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Dan Walters

Dan Walters: Immigrant rights put fence-straddling Davis on the spot

(Published April 3, 2001)

When California Democrats attended a state convention in Anaheim last weekend, they had to pass through a picket line established by immigrant-rights activists demanding that state government remove what they see as discriminatory barriers.

The demonstrators took their cue from newly elected Mexican President Vicente Fox, who during a visit to California last month urged Gov. Gray Davis and other California politicians to grant fuller rights to immigrants, including those who entered the United States illegally.

The demands put Democrat Davis on the spot. He's torn between his desire to solidify political support among Latino voters as he begins to campaign for re-election in 2002 and his wariness about alienating still-dominant white voters who just seven years ago enacted a tough anti-illegal immigration ballot measure (Proposition 187) and probably would do so again if given the chance.

Davis has walked this line before, in arranging the indirect legal death of Proposition 187, while refusing to undo other anti-illegal immigrant measures. And he finds himself straddling it again.

Two specific issues have come to symbolize the conflict: whether it should be easier for undocumented immigrants to obtain driver's licenses, regardless of their status, and whether they should also be granted access to public colleges with the low costs charged to California residents. Davis indicated during Fox's visit that he had not changed his position on college fees. Last year, he vetoed a bill to grant undocumented immigrant students resident status.

The Anaheim demonstration, organized by Hermandad Mexicana Nacional, focused on the driver's license issue. As the immigration debate reached its zenith in 1994, with Democrats worried about a backlash from white voters, the Legislature passed and then-Gov. Pete Wilson signed legislation that makes it very tough for undocumented immigrants to obtain driving permits. After Davis succeeded Wilson and the ranks of Latino legislators swelled, the Legislature voted to repeal the license crackdown, only to have it vetoed by Davis twice. As he rejected last year's version, Davis said that loosening licensure standards would be "an invitation for fraud."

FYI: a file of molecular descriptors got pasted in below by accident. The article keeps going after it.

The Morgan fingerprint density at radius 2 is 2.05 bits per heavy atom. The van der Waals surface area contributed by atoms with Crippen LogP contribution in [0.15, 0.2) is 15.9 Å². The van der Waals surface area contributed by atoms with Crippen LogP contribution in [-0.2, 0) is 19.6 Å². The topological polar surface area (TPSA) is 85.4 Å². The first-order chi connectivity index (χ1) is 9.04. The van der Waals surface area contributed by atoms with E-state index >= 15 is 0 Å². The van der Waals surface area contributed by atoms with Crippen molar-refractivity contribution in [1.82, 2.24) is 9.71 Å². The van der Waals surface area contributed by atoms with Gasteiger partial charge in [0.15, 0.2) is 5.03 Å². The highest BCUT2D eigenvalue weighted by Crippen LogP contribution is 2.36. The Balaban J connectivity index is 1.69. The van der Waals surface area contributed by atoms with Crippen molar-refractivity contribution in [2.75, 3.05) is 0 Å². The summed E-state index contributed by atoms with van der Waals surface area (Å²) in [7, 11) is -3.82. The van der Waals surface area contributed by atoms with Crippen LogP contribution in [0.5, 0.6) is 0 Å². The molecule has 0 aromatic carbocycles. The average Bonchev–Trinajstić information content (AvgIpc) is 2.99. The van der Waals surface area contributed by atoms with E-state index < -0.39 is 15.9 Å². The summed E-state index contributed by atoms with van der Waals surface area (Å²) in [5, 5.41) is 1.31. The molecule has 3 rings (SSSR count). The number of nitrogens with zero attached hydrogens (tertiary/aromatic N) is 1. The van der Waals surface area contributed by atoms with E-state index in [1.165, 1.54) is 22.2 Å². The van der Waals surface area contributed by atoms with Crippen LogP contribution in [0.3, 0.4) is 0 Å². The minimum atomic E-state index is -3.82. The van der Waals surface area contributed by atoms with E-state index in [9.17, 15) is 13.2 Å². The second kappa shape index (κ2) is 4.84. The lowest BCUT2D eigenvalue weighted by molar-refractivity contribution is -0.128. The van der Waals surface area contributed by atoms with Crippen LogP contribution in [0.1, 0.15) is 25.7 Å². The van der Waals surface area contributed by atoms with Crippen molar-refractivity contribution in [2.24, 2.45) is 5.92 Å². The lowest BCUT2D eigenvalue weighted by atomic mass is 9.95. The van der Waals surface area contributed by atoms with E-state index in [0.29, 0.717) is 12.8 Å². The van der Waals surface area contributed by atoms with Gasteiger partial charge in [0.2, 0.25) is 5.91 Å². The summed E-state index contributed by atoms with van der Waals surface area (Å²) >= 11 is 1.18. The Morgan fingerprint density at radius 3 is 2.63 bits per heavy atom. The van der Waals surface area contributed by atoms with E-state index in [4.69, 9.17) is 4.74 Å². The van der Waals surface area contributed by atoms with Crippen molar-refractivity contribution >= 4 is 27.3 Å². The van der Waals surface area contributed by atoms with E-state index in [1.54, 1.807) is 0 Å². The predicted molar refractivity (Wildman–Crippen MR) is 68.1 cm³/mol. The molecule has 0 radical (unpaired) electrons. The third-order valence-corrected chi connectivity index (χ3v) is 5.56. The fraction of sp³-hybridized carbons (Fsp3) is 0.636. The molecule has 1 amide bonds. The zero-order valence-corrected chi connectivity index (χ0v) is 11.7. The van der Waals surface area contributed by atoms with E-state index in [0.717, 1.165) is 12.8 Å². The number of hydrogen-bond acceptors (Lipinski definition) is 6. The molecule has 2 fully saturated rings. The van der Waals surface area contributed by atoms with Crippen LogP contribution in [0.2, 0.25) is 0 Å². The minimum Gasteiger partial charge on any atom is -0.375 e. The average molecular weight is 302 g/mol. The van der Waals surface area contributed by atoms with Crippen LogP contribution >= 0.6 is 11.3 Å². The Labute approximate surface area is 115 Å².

Immigrant-rights advocates reject that position and complain that under Davis, the state Department of Motor Vehicles has not only denied license applications from undocumented immigrants but reported them to police. The DMV "has sought to systematically criminalize otherwise hard-working, honest and decent tax-paying residents of our state," Hermandad Mexicana said in a recent letter to Maria Contreras Sweet, Davis' business, transportation and housing secretary. Attached to the letter is a criminal complaint filed against a woman who had sought to renew her DMV identification card in Fullerton. The woman, the letter to Contreras-Sweet said, was turned over to police, who "interrogated her and rifled through her purse" before the false-statement charge was filed. The DMV practice was termed "immigrant racial profiling."

Davis, it appears, will get another chance soon to either veto a third version of the licensure bill or reverse himself. A virtually identical bill, carried again by Assemblyman Gil Cedillo, D-Los Angeles, sailed through the Assembly Transportation Committee on Monday, despite objections of Republicans and "immigration reform" groups who echoed Davis' concerns about fraud. And another version of the student fee bill, carried by Assemblyman Marco Firebaugh, D-Los Angeles, is also headed his way.

With his approval ratings now tumbling because of his management of the state's energy crisis, Davis may have to rethink his opposition to both measures as Latino leaders and immigrant-rights advocates turn up the heat. Latino voters could be a critical factor if, as now appears possible, Davis' re-election campaign becomes tougher than he previously thought.

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